Students and faculty traveled to Arizona, China, Cuba, and Rwanda in June 2018 for service learning. The trips were opportunities for students to give back to communities, explore different cultures and new regions, and apply the Quaker values they learn at George School through helping others and becoming global citizens.
Students worked as teachers’ aides in the Kayenta Elementary School located in the Navajo Nation of Arizona. They experienced the daily life and culture in the region through homestays with local families. After-school activities for students included camping out on the Black Mesa, rafting down the Colorado River, and horseback riding through Monument Valley.
Trip co-leader Avery Stern watched as students gained deeper cultural understandings through the trip, an appreciation for travel, and a realization of the impact they can have. “I am enjoyed seeing how the students’ expectations aligned with the reality of what we experienced. Full immersion is never the same as it seems on paper,” said Avery. “Service, more often than not, is less about the physical impact you have on a space, but the knowledge and awareness you bring home and how you intentionally spread that knowledge.”
During their three weeks in China, students worked with various groups, including working with populations that have a range of physical and mental abilities. They stayed with Chinese families during their service experience, and had the opportunity to experience Chinese life and culture near and in Beijing.
Deuce Black ’19 enjoyed meeting his host brother, and helping his classmates with translating during the trip. “I was talking with my host brother since January, and it was great to him in person,” said Deuce. “I was also excited to work with the children in the orphanage and the special education school.”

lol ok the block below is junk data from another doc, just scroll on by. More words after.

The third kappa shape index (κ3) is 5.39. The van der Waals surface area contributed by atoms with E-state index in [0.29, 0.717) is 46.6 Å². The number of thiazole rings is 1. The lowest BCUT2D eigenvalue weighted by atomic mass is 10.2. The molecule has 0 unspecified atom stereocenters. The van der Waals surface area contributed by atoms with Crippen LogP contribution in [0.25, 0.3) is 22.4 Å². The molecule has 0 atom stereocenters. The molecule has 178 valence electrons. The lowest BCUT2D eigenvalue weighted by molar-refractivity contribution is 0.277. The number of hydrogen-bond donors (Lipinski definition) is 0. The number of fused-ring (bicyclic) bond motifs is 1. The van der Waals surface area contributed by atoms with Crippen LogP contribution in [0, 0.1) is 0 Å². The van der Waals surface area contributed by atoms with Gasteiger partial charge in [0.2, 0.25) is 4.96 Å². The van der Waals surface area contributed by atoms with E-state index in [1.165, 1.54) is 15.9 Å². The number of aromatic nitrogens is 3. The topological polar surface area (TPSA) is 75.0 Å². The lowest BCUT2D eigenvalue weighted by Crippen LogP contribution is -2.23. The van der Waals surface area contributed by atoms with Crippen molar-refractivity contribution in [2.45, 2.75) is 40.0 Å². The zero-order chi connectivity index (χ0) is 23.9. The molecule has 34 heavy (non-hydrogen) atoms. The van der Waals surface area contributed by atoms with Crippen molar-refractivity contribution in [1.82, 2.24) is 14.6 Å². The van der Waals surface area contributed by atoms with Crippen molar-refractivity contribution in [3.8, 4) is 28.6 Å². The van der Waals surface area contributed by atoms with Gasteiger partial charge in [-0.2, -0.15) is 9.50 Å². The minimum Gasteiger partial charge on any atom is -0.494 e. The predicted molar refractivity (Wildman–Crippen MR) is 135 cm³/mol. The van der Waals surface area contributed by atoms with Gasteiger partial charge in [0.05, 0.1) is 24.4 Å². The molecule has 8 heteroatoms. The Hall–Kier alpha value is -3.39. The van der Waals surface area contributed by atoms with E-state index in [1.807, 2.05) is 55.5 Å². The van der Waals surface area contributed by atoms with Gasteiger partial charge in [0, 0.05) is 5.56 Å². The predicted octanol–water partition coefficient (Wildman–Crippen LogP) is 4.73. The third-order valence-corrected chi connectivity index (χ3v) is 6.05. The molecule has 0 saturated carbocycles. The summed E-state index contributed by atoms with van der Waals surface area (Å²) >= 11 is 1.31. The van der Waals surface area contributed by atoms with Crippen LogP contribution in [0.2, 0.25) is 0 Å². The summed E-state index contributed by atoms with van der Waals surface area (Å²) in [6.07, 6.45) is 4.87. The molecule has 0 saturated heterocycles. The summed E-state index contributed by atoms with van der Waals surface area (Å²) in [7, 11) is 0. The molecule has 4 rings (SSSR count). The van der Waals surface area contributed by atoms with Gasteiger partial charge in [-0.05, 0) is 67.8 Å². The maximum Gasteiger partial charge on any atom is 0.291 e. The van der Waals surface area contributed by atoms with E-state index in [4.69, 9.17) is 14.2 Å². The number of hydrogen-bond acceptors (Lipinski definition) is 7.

George School students helped in the major reconstruction of a church in Holguin, worked in an urban hydroponic garden, and visited a community orphanage and a school for the blind and deaf during the Cuba service learning trip. In addition, students also visited the city of Santiago, the Quaker community in Gibara, the historic town of Bayamo, and the beach at Guardalavaca.
Students participated in the Alternatives to Violence Project, a program focused on community building and conflict resolution, alongside Rwandan teenagers. Participants also landscaped a local Quaker school, trained community residents in basic computer skills, and explore the wildlife and local terrain at two national parks. Other activities included visiting a women’s art cooperative,the Rwandan Genocide Museum, and a Friends Church, which were combined with discussions about Rwanda’s history.
“East Africa is a special place in the world, and I excited to share it with students,” said trip co-leader Polly Lodge. “The geography, the food, and the wildlife are all unique. Our students found visiting the place of such a horrific genocide to be profound, and yet we were surprised by people’s resilience. Our students gained some historic context and left Africa better able to put our privileged lifestyle into perspective,” said Polly.
“I was excited to work at a library in Rwanda because I can give back to the community in a way that is personally meaningful to me,” said Jeffrey Love ’19. “At the museum, I got a sense of what happened during the Rwandan genocide, and how the country has grown and developed from that through lessons of argument resolution. We also went on safari to see golden monkeys, which is something I have never done before. I love animals and science, and hope to become a botanist one day.”